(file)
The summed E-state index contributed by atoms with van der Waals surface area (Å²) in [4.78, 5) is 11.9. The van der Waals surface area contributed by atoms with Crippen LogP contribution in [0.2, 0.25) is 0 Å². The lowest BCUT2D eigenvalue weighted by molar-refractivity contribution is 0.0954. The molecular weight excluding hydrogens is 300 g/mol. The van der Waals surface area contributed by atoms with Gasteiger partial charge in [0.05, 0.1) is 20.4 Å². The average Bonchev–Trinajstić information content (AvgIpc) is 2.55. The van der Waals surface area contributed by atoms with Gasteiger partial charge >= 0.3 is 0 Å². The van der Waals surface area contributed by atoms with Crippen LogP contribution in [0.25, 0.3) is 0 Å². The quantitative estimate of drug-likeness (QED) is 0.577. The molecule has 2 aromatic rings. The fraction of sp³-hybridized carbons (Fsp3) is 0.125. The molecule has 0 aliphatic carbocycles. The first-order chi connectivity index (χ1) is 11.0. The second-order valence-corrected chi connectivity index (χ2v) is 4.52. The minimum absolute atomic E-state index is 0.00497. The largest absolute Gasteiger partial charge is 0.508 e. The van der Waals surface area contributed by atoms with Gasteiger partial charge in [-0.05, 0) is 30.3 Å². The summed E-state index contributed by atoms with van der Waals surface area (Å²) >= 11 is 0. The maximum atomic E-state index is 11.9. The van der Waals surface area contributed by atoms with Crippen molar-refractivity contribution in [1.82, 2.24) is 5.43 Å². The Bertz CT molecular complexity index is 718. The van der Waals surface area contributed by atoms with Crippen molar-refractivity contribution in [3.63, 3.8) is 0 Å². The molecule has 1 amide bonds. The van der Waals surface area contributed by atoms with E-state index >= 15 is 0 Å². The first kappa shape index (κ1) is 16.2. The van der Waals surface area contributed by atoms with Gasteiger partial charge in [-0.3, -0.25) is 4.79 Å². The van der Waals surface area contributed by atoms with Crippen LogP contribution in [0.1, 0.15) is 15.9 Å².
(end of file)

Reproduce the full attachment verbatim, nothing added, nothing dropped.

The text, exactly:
The summed E-state index contributed by atoms with van der Waals surface area (Å²) in [4.78, 5) is 11.9. The van der Waals surface area contributed by atoms with Crippen LogP contribution in [0.2, 0.25) is 0 Å². The lowest BCUT2D eigenvalue weighted by molar-refractivity contribution is 0.0954. The molecular weight excluding hydrogens is 300 g/mol. The van der Waals surface area contributed by atoms with Gasteiger partial charge in [0.05, 0.1) is 20.4 Å². The average Bonchev–Trinajstić information content (AvgIpc) is 2.55. The van der Waals surface area contributed by atoms with Gasteiger partial charge >= 0.3 is 0 Å². The van der Waals surface area contributed by atoms with Crippen LogP contribution in [0.25, 0.3) is 0 Å². The quantitative estimate of drug-likeness (QED) is 0.577. The molecule has 2 aromatic rings. The fraction of sp³-hybridized carbons (Fsp3) is 0.125. The molecule has 0 aliphatic carbocycles. The first-order chi connectivity index (χ1) is 11.0. The second-order valence-corrected chi connectivity index (χ2v) is 4.52. The minimum absolute atomic E-state index is 0.00497. The largest absolute Gasteiger partial charge is 0.508 e. The van der Waals surface area contributed by atoms with Gasteiger partial charge in [-0.05, 0) is 30.3 Å². The summed E-state index contributed by atoms with van der Waals surface area (Å²) >= 11 is 0. The maximum atomic E-state index is 11.9. The van der Waals surface area contributed by atoms with Crippen molar-refractivity contribution in [1.82, 2.24) is 5.43 Å². The Bertz CT molecular complexity index is 718. The van der Waals surface area contributed by atoms with Crippen molar-refractivity contribution in [3.63, 3.8) is 0 Å². The molecule has 1 amide bonds. The van der Waals surface area contributed by atoms with E-state index >= 15 is 0 Å². The first kappa shape index (κ1) is 16.2. The van der Waals surface area contributed by atoms with Gasteiger partial charge in [-0.3, -0.25) is 4.79 Å². The van der Waals surface area contributed by atoms with Crippen LogP contribution in [0.1, 0.15) is 15.9 Å².